Musatah: I think I should be more selfish, so I've come to L.A.
Updated: Jul 3
People come to Los Angeles for different reasons. For Musatah, it means living a life for herself.
"Some people say things but don’t do it. Shut up and just go. I'd be better off doing something and failing at it, instead of just saying."
"I studied photography in New Jersey and graduated this May. I came to Los Angeles and tried to find a place to stay but had no luck. On the very last day of my stay here, I found this art community I’m currently living in.
So I stayed. "
"It was so exciting when I first came to LA. I heard things like it’s expensive, and all the people are fake. But I was like fake people are everywhere. I just want to get away from my family, be an adult, and throw myself out into the world, rather than laying back and chill at home.
The reason I chose LA rather than somewhere else is definitely the weather! And the beaches and water! My mom is from Jamaica, a small Caribbean island. She took me to Jamaica when I was 5-month-old, and then I would go there every summer. So I’ve loved water all my life."
"Living in Jamaica made me understand how Americans are spoiled. In Jamaica, we had to boil water on a stove and take it back to drink or shower. We had to walk to the well, grow our own fruits, make everything for ourselves, including cut the goat in our backyard.
When I got back to America, I started to appreciate even just hot water, because I know how people have to boil it in Jamaica. And for the garbage, people had to put it in the backyard and burn it."
"I started to understand how our living is a luxury. We have power in a house, we don’t need to bath in the river. A lot of times, people in Jamaica would buy the land, build half of their own house, move in, and make enough money and then build the other half.
And the dogs. My mom still doesn’t understand why people would have dogs as pets. In Jamaica, people used dogs as guard dogs, they don’t see dogs as pets but security, and people would just throw bones in the yard to feed them."
"Being exposed to a different way of life gives me a bigger appreciation for what I have. I don’t complain that much. If there’s no hot shower, I would just try to deal with the cold water because I know how much privilege we already have."
"Another difference between American and Jamaican mentality is the obedience to parents. There’s like a hierarchy in the family, and what kids say doesn’t matter that much. Whatever your parents tell you, you have to listen. It’s like if you don’t listen, you can’t live here anymore.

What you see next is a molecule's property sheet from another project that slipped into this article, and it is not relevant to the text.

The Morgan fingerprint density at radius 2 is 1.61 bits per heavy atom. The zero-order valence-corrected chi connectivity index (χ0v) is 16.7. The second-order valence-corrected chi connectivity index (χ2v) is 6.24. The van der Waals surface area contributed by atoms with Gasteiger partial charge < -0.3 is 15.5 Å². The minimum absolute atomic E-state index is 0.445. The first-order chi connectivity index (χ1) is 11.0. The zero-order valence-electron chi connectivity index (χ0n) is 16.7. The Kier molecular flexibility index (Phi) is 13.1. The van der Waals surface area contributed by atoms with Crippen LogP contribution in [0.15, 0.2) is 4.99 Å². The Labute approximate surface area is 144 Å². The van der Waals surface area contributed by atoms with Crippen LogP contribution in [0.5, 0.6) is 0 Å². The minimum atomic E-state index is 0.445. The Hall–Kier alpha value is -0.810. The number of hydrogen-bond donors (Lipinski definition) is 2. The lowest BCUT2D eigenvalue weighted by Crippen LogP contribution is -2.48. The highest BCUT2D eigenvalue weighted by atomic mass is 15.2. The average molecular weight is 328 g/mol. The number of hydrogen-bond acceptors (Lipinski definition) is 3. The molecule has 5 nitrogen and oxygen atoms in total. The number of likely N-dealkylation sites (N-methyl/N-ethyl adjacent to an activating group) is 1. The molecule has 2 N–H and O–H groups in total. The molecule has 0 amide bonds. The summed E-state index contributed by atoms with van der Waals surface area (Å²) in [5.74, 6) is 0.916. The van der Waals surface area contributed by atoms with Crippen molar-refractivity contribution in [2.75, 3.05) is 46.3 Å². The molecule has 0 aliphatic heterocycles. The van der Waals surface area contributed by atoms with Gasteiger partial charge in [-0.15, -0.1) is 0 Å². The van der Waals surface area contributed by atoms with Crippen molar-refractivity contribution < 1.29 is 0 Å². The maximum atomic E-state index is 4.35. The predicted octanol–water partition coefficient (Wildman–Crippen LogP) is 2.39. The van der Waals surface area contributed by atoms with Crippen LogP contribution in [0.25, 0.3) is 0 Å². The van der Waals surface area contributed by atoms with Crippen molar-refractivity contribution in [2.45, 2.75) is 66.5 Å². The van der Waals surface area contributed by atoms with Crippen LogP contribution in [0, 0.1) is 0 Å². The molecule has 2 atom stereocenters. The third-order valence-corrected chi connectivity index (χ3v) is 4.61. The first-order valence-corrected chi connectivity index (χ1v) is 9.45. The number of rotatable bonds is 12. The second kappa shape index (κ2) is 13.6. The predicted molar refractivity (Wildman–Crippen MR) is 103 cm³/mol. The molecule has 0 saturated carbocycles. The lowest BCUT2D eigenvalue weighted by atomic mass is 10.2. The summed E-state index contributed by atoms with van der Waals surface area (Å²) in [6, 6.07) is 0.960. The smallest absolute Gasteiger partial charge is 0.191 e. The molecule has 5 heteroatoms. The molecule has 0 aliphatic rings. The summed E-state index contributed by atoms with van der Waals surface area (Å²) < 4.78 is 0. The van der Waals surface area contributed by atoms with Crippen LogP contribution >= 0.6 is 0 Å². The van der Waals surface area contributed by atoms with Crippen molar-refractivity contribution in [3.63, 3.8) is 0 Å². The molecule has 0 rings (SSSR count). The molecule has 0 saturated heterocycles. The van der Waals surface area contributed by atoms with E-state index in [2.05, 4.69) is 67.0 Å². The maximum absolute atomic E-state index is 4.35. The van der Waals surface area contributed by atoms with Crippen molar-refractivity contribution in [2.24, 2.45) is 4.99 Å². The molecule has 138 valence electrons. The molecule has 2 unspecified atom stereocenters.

I notice the same thing in a lot of Asian cultures. Like in India, parents tell you to be a doctor, you have to be a doctor. They kind of dictate your life. So I just listened because I knew I had to. But after I graduated, I decided I’m not gonna listen anymore."
"My mom still has the Jamaican mentality, she’s not totally Americanized. She’s very tough. My mother always has to be above me. Even when people joked that I look taller than her, she would always insist that she is taller. She didn’t listen to me a lot. It’s interesting that she’s a social worker but me and my sister always felt we didn’t have a mother. I’m more comfortable living away from her, than with her."
"I have an older sister. We are very close because we have the same issue with our mother. Now she is 29, and has 5 kids. She had her first kid at 17, and that was a big problem. My mom wasn’t happy about that and she kicked her out. But argument happened all the time. I was always in the middle growing up. My mom doesn’t want to talk to my sister, and my sister is always sensitive when it comes to my mom. When she doesn’t want to tell her stuff, I always had to be the messenger.
But I got to a point where I think I am an adult now, and I want to live my adult life. I want to enjoy myself when I have no responsibility of children, because through my sister, I know how hard it is to have kids."
"My cousins are so happy. They had kids early too, they are like 'go live your best life.' They are living through me in a sense. A lot of my family didn’t get to do what I did. Most of my aunts and uncles didn’t finish high school, and most of my cousins didn’t go to college. There are only four of us that went to college and graduated.
We are doing things some of our parents didn't really do, and I'm doing everything they didn’t get to do."
"My sister has a hard time making decisions. One time, it was her twins’ birthday, and she was so busy, running back and forth, not knowing how to prepare food and everything. I said on the phone, 'Why don’t you try Postmates?' She’s like, 'Oh right! You see, this is why I need you, I need you to think for me.'
And I said, 'This is why I have to leave.'
I always have to help her think, but I can’t think for you and myself at the same time."
"I'm gonna do me now, I'm gonna be selfish. One of my teachers once told me that you have to be selfish, because you will have to be selfless when you have kids.
So at one point in life, you should just pack and go somewhere, and have fun before you have kids, and live your life.
So I've come to Los Angeles."